- Less expensive.
- Less error-prone.
- Significantly easier to perform.
Genomic Prediction provides advanced genetic testing for IVF. We have developed a novel, genome-wide molecular genotyping methodology for pre-implantation genetic testing of embryos.
Our approach reduces disease risk and improves newborn health outcomes by identifying candidate embryos for implantation which are genetically normal.
(of human disease)
How can the benefit of PGT-P be quantified? One metric is Relative Risk Reduction, or RRR, illustrated with this example of several thousand adult siblings assembled as a type 1 diabetes high risk cohort - families with family history of the disease.
"Genomic Prediction of 16 Complex Disease Risks Including Heart Attack, Diabetes, Breast and Prostate Cancer" Louis Lello et al. 2019
"Genomic Prediction is, however, offering something more wide-ranging. It is screening embryos for almost 1m single-nucleotide polymorphisms (snps). These are places where individual genomes routinely differ from one another at the level of an individual genetic letter. Individual snp differences between people rarely have much effect. But add them up and they can raise or lower by quite a lot the likelihood of someone suffering a particular disease. Generate several embryos and snp-test them, then, and you can pick out those that you think will grow up to be the healthiest."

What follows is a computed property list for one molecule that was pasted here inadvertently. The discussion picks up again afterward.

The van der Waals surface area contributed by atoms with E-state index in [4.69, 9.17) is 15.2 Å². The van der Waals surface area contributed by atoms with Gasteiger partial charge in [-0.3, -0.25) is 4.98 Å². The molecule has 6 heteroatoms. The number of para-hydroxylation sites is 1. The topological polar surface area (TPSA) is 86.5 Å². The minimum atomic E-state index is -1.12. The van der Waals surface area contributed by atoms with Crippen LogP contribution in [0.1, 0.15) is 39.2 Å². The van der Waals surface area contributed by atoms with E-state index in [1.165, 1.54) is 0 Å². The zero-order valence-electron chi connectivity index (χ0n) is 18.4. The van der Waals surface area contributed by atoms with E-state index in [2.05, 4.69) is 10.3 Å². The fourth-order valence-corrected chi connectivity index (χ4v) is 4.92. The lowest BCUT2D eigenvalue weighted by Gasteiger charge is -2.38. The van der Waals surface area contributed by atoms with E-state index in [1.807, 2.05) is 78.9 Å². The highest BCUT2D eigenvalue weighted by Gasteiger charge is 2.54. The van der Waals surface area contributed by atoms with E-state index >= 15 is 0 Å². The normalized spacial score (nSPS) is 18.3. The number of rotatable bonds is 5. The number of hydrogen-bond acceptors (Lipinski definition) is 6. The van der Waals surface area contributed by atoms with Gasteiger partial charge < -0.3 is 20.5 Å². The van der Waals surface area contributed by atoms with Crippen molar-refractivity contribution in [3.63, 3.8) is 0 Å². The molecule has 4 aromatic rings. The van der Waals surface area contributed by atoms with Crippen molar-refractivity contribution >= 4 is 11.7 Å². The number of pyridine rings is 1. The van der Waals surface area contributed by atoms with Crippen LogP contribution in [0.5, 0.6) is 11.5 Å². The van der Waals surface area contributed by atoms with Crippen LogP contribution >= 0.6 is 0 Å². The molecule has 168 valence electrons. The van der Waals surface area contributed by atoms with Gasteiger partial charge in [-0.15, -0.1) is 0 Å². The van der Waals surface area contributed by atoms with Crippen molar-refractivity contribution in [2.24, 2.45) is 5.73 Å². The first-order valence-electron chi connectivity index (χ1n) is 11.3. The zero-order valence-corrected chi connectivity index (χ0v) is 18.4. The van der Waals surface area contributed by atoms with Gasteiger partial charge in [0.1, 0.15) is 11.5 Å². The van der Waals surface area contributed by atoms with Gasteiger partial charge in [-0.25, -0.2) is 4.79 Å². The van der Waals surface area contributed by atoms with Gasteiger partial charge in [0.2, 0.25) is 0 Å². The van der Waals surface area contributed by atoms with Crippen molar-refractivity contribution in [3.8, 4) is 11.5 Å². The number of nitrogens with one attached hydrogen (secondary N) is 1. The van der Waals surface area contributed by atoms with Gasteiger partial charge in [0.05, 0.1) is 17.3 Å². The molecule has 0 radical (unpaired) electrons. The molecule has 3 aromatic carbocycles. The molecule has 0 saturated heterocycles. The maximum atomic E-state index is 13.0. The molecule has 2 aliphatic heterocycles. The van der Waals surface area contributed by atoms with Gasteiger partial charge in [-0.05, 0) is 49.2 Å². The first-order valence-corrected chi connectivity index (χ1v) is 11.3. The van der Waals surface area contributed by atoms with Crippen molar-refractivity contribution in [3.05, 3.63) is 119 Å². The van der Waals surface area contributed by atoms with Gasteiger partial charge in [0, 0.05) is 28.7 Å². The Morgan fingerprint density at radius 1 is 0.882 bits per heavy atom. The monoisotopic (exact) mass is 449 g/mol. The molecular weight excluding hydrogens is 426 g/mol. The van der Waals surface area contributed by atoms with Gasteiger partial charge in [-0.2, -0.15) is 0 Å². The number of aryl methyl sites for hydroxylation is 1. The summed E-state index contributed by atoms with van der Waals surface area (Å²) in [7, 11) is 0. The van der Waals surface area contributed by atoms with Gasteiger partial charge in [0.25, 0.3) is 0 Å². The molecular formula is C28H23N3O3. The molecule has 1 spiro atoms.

The CAP accreditation – and the Clinical Laboratory Improvement Amendments (CLIA) certification that Genomic Prediction Clinical Laboratory achieved in 2019 – are internationally recognized credentials awarded to laboratories complying with the most comprehensive, rigorous and scientifically-endorsed standards of laboratory practice.
Preimplantation genetic testing (PGT) has demonstrated clinical utility for aneuploidy screening, monogenic disorders, and structural rearrangements. Polygenic disorders including cancer, diabetes, and heart disease affect more than 25% of the human population.
In a panel named "Genomic Prediction of Complex Traits and Disease Risks", prof. Hsu fields questions from CRISPR inventor Dr. Jennifer Doudna and Berkeley scholars
In an episode titled "Customized Kids: Are Designer Babies on the Way?", the WSJ explores the implications of permitting parents to choose the traits of their embryos.